Kelly Reichardt’s films have probably been called “boring” before. Her brand of slow-burning restraint and subtlety is far from mainstream.
But “boring” was never a fair description. Until now.
“Night Moves,” which screened at the Venice Film Festival, and is now at TIFF, is skimpy in character and dead-eyed in acting. Continue Reading
There are two ways to look at Zero Dark Thirty, Kathryn Bigelow’s latest controversial and critically-acclaimed post-9/11 drama.
As a movie, it’s a searing thriller.
As an account of real-life events, it’s pretty dangerous. Continue Reading
The Impossible will probably make you cry. But that doesn’t mean it’s not a miscalculated and disconnected look at one of the most devastating natural disasters in our history.
The immense talents of Naomi Watts notwithstanding, there is absolutely no reason for making this an English-language film. The real family it is based on are Spanish. As is the director, Juan Antonio Bayona, and most of the film’s crew. They all made an amazing Spanish film five years ago called The Orphanage. Continue Reading
Some biopics shroud politics in tepid character study. The Iron Lady opted for a speculative ageing drama instead of focusing on Margaret Thatcher’s fascinating politics—it was a huge mistake. Luckily for American history buffs, Lincoln knows it’s all about the backroom rhetoric, to a fault or not.
What’s for certain is that both have huge performances at their centre. Where Meryl Streep’s was a talented impersonation, I’m inclined to herald Daniel Day-Lewis’s Abraham Lincoln for the fact that he had no YouTube clips to study, only 150-year-old notes on the President’s character. He does a stunningly good job of inventing a man out of the notes and portraits we’ve all seen before. The praise is not out of left field; the acting—excuse me, Acting—is the film’s biggest strength.
The performances are grand, often operatic. I expect this was a conscious direction on the part of Steven Spielberg, as one dramatic verbal bout is literally followed by an opera. Luckily, both Day-Lewis and Sally Field, playing the First Lady, are up for the task and it works well.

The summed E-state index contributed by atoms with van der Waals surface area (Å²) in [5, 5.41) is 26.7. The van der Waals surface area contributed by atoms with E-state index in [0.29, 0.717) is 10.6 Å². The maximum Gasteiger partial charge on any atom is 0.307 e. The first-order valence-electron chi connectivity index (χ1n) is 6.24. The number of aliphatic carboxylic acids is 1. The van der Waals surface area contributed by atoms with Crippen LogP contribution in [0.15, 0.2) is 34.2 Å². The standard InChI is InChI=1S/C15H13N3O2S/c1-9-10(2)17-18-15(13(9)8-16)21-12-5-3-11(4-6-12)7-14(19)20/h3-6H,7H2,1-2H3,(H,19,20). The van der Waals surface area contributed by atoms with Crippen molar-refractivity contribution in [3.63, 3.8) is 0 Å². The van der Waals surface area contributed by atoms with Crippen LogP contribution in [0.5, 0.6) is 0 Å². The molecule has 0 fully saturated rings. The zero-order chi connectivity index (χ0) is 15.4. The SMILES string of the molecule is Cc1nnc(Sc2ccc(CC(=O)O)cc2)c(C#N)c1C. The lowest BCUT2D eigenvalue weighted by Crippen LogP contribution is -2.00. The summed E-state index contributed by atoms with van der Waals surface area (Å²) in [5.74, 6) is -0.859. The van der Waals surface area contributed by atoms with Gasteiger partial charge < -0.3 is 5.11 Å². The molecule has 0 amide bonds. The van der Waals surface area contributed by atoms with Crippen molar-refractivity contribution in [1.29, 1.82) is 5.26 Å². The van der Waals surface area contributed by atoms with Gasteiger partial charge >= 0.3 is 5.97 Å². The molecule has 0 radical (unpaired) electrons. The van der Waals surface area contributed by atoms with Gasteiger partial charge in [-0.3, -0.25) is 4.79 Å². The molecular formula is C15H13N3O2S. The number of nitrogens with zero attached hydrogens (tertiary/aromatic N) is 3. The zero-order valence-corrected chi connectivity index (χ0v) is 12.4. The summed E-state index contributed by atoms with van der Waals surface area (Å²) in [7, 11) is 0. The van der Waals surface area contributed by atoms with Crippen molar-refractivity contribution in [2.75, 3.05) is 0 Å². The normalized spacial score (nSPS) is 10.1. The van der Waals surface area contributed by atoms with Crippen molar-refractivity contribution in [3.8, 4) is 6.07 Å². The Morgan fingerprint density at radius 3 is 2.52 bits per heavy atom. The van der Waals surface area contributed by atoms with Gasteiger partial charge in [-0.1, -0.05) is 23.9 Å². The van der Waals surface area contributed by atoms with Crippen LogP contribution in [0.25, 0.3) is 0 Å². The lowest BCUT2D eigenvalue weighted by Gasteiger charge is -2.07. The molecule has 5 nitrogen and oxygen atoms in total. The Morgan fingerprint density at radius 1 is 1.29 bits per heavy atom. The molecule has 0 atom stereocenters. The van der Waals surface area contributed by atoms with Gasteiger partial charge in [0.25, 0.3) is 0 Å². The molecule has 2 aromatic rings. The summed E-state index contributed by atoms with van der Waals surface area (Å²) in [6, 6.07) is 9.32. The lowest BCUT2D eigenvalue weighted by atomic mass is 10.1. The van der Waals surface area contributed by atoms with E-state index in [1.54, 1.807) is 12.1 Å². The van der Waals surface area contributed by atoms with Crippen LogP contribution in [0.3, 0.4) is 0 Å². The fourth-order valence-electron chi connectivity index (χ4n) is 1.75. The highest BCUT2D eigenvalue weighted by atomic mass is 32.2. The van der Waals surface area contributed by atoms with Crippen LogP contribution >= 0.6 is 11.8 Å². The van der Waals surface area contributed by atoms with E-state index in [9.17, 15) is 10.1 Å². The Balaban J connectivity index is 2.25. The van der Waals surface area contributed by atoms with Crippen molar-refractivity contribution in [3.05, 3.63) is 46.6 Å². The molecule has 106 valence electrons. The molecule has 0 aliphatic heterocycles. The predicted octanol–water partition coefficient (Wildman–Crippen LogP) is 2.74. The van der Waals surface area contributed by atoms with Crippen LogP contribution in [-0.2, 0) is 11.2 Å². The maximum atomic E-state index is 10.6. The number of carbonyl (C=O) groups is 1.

The political story, though rightfully at the centre, is a bit of a challenge. Continue Reading
Rust and Bone is not an easy film to watch.
Some will find its the-worst-gets-worse indie tendencies somewhat grating, but the film’s style and the leads’ powerful performances make it a certain Oscar contender.
In brief, Rust and Bone, based on a series of short stories by Canadian writer Craig Davidson, follows the complicated attraction between a killer whale trainer (Marion Cotillard) and an unemployed boxer (Matthias Schoenaerts). But to reduce the film to a sentimental romance isn’t fair—it’s anything but. Rust and Bone is a complex story of the scars that shape us. Continue Reading
Known for his intensely disturbing films (Funny Games, anyone?), Amour explores Michael Haneke’s softer side. There are no golf club beatings or hidden cameras in this one. The intensity comes all from the incredible performances and profound sadness of an ageing relationship.
Starring Emmanuelle Riva and Jean-Louis Trintignant as the stroke-ridden wife and her saddened husband, the legendary French actors give stirring performances in what may be one of the greatest movies about ageing ever put to film. Continue Reading
There are a lot of things about Rihanna that shouldn’t be acceptable.
She gave away bottle after gold-plated bottle of champagne to lucky fans on her 777 binge-tour airplane. She’s entirely naked in pretty much every photo these days, with the exception of a perfectly-placed leaf or two. She has a giant tattoo under her breasts dedicated to her grandmother. She wanted a tattoo on her face. And most of all, she likes to duet from time to time with her former abuser, Chris Brown.
But hey, she’s Unapologetic apparently.
Now that her latest duet with Brown has leaked and it’s actually pretty good, the question must be asked: is it acceptable to enjoy the Rihanna-Chris Brown duet?
Well, sure it is. If you can completely separate music from reality. In some cases, it’s easier to do that than others, and this duet is not one of them. Continue Reading
Washington watches his movie crash
Denzel Washington gives a great performance in Robert Zemeckis’s Flight, but he can’t save the film from crashing harder than the plane he saves so thrillingly in the first 20 minutes.
Flight is a miscalculated mess about an alcoholic pilot under scrutiny after a terrifying crash landing (no, you won’t see this on your next in-flight movie menu). But Flight doesn’t quite know what it wants to be, hopping from awkwardly placed John Goodman sketches to candid explorations of addiction. Continue Reading
Okay, summer is officially over. But there are plenty of things that you and I forgot to do this summer, and one of those things was probably reading. Or at least, more reading. Or maybe better reading. Some of us read John Grishams and James Pattersons. Some of us read Steig Larssons and Suzanne Collinses. And some of us probably read some she-who-must-not-be-named.
There’s nothing wrong with that, everyone wants a breezy summer read (but maybe those who read the latter should hold a little guilt). So in the spirit of wishing summer was still on so that you could do those things you forgot to do like reading better books, here are a few recently published gems you could grab for your extended summer.
These boys are breezy, but they’re smart. A perfect balance for an extended summer. Continue Reading